The Dow looks like it could be in trouble as Monday's action took the blue-chip index to a close below its 50-day moving average. Old support at 12,200 could turn to new resistance and that resistance could prove hard to break without the benefit of some strong earnings reports. Before the bell, JNJ announces, but this is a company littered with recall issues, so I would not expect much help there. INTC and IBM chime in after the close and those are the marquee Dow earnings for Tuesday. If the Dow cannot muster some upside from here, next support is 12,000.

Dow Chart

The Nasdaq might be in the worst shape of the major indexes at this juncture. Monday's close took the index well below its 50-day line and if the 2735 area is supposed to be support, that is where the Nasdaq came to rest when all was said and done on Monday.

AAPL and RIMM were both ended higher today, the latter because of a bullish piece in Barron's, but AMZN, GOOG and PCLN were all lower. If Intel and Apple do not step up big-time, 2700 could make an appearance this week.

Nasdaq Chart

Things were looking good for the Russell 2000 with the move above 830 on Friday, but that was all for naught as the index faltered today, closing just one point above its 50-day line. A move below 820 puts the lower end of the 800-810 range in play.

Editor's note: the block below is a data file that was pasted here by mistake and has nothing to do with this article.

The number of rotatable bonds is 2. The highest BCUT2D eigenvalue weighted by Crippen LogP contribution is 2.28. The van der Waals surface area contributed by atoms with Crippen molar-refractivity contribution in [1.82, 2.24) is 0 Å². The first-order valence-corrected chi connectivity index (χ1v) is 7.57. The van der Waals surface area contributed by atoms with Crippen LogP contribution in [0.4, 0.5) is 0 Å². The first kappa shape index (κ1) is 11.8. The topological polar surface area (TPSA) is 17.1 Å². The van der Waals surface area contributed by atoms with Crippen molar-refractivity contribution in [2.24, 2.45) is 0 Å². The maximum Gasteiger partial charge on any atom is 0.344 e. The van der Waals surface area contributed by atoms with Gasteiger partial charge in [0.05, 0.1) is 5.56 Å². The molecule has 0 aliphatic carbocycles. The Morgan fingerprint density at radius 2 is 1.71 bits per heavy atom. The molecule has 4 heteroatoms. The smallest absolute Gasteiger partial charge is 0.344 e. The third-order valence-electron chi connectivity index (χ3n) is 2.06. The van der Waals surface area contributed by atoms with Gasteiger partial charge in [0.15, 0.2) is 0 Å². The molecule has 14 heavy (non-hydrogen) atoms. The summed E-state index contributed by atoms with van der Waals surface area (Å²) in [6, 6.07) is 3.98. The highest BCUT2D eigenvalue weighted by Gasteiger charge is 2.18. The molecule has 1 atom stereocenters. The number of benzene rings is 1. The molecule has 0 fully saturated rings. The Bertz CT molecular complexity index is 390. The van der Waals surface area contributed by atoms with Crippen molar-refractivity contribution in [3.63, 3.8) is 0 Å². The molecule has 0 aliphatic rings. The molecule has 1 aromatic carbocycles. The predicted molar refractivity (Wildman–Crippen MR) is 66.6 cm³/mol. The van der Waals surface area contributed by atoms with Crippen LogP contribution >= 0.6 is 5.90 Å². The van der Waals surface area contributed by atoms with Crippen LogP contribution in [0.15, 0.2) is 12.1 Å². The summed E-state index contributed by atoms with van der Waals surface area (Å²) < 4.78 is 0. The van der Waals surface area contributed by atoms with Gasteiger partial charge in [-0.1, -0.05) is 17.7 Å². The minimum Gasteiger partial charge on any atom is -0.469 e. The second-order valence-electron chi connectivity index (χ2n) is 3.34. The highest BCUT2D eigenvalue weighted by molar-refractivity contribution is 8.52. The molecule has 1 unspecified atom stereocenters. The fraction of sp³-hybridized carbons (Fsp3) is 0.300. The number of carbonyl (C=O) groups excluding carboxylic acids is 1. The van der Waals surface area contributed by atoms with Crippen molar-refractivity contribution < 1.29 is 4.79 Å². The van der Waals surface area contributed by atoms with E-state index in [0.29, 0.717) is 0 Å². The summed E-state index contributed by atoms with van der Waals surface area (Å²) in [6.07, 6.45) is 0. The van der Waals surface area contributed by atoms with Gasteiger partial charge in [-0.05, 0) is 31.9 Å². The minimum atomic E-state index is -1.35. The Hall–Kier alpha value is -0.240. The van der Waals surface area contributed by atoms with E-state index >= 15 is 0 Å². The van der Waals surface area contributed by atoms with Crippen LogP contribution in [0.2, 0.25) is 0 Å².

Russell 2000 Chart

I hate sounding alarm bells, but I view the next week as an important, to put it delicately, for stocks. There is no getting around that the fundamentals for most companies, particularly excluding financials, are quite strong. One can even make the argument that big tech names such as Google and RIM have been unjustly punished by one-off events in their recent reports. (I am referring to RIM's PlayBook spending and Google's hiring spree).

So maybe the market is just selling off in advance of the April 27 Federal Reserve press event. The problem is if Chairman Bernanke does not tell the bulls what they want to hear, the ''sell in May and go away'' crowd will have all the excuses they need to run the market even lower.